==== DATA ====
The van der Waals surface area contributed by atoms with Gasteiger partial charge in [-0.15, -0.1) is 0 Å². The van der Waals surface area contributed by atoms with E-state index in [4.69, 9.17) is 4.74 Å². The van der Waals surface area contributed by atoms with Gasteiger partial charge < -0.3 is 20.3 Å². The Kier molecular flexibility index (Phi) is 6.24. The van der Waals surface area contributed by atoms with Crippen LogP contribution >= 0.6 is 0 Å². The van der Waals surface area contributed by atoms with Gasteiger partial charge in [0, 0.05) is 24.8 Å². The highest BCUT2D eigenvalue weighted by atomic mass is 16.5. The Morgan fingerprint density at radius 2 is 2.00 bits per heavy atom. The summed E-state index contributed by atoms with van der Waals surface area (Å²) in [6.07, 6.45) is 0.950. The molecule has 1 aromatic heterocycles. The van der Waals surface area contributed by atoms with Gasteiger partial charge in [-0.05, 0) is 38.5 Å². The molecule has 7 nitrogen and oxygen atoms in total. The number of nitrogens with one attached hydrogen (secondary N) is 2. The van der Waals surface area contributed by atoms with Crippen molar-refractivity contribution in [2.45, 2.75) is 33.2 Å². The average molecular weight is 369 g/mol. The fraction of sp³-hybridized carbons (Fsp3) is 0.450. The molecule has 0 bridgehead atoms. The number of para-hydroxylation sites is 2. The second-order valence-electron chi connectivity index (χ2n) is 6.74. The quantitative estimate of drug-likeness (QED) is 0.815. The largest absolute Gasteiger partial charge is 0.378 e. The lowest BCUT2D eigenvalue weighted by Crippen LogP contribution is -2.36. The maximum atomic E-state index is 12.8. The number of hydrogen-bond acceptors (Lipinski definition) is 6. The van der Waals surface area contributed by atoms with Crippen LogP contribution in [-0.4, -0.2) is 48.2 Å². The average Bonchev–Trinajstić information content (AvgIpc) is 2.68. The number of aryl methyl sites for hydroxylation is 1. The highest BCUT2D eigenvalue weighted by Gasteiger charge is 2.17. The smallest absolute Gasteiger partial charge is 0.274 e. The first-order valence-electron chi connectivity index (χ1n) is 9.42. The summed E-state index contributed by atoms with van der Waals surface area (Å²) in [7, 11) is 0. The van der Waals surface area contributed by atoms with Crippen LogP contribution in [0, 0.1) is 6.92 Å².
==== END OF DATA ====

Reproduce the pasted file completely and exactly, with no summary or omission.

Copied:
The van der Waals surface area contributed by atoms with Gasteiger partial charge in [-0.15, -0.1) is 0 Å². The van der Waals surface area contributed by atoms with E-state index in [4.69, 9.17) is 4.74 Å². The van der Waals surface area contributed by atoms with Gasteiger partial charge < -0.3 is 20.3 Å². The Kier molecular flexibility index (Phi) is 6.24. The van der Waals surface area contributed by atoms with Crippen LogP contribution >= 0.6 is 0 Å². The van der Waals surface area contributed by atoms with Gasteiger partial charge in [0, 0.05) is 24.8 Å². The highest BCUT2D eigenvalue weighted by atomic mass is 16.5. The Morgan fingerprint density at radius 2 is 2.00 bits per heavy atom. The summed E-state index contributed by atoms with van der Waals surface area (Å²) in [6.07, 6.45) is 0.950. The molecule has 1 aromatic heterocycles. The van der Waals surface area contributed by atoms with Gasteiger partial charge in [-0.05, 0) is 38.5 Å². The molecule has 7 nitrogen and oxygen atoms in total. The number of nitrogens with one attached hydrogen (secondary N) is 2. The van der Waals surface area contributed by atoms with Crippen molar-refractivity contribution in [2.45, 2.75) is 33.2 Å². The average molecular weight is 369 g/mol. The fraction of sp³-hybridized carbons (Fsp3) is 0.450. The molecule has 0 bridgehead atoms. The number of para-hydroxylation sites is 2. The second-order valence-electron chi connectivity index (χ2n) is 6.74. The quantitative estimate of drug-likeness (QED) is 0.815. The largest absolute Gasteiger partial charge is 0.378 e. The lowest BCUT2D eigenvalue weighted by Crippen LogP contribution is -2.36. The maximum atomic E-state index is 12.8. The number of hydrogen-bond acceptors (Lipinski definition) is 6. The van der Waals surface area contributed by atoms with Crippen LogP contribution in [-0.4, -0.2) is 48.2 Å². The average Bonchev–Trinajstić information content (AvgIpc) is 2.68. The number of aryl methyl sites for hydroxylation is 1. The highest BCUT2D eigenvalue weighted by Gasteiger charge is 2.17. The smallest absolute Gasteiger partial charge is 0.274 e. The first-order valence-electron chi connectivity index (χ1n) is 9.42. The summed E-state index contributed by atoms with van der Waals surface area (Å²) in [7, 11) is 0. The van der Waals surface area contributed by atoms with Crippen LogP contribution in [0, 0.1) is 6.92 Å².